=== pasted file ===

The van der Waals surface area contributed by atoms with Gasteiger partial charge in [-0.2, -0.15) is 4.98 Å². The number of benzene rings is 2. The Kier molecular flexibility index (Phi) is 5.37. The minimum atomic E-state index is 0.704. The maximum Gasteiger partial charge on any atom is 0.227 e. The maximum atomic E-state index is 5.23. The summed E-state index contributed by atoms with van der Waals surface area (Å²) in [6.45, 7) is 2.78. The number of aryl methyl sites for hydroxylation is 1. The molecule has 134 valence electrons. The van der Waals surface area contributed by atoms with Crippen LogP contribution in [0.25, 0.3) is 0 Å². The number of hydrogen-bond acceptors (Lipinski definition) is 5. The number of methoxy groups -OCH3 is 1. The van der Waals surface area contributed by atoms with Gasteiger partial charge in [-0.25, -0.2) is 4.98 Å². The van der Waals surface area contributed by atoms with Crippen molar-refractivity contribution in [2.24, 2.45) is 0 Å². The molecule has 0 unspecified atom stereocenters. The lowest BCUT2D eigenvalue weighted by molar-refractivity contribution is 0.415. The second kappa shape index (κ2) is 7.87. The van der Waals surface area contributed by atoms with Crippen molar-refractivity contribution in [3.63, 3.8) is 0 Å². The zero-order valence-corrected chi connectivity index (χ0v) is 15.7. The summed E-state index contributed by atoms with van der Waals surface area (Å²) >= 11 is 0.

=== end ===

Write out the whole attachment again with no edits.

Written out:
The van der Waals surface area contributed by atoms with Gasteiger partial charge in [-0.2, -0.15) is 4.98 Å². The number of benzene rings is 2. The Kier molecular flexibility index (Phi) is 5.37. The minimum atomic E-state index is 0.704. The maximum Gasteiger partial charge on any atom is 0.227 e. The maximum atomic E-state index is 5.23. The summed E-state index contributed by atoms with van der Waals surface area (Å²) in [6.45, 7) is 2.78. The number of aryl methyl sites for hydroxylation is 1. The molecule has 134 valence electrons. The van der Waals surface area contributed by atoms with Crippen LogP contribution in [0.25, 0.3) is 0 Å². The number of hydrogen-bond acceptors (Lipinski definition) is 5. The number of methoxy groups -OCH3 is 1. The van der Waals surface area contributed by atoms with Gasteiger partial charge in [-0.25, -0.2) is 4.98 Å². The van der Waals surface area contributed by atoms with Crippen molar-refractivity contribution in [2.24, 2.45) is 0 Å². The molecule has 0 unspecified atom stereocenters. The lowest BCUT2D eigenvalue weighted by molar-refractivity contribution is 0.415. The second kappa shape index (κ2) is 7.87. The van der Waals surface area contributed by atoms with Crippen molar-refractivity contribution in [3.63, 3.8) is 0 Å². The zero-order valence-corrected chi connectivity index (χ0v) is 15.7. The summed E-state index contributed by atoms with van der Waals surface area (Å²) >= 11 is 0.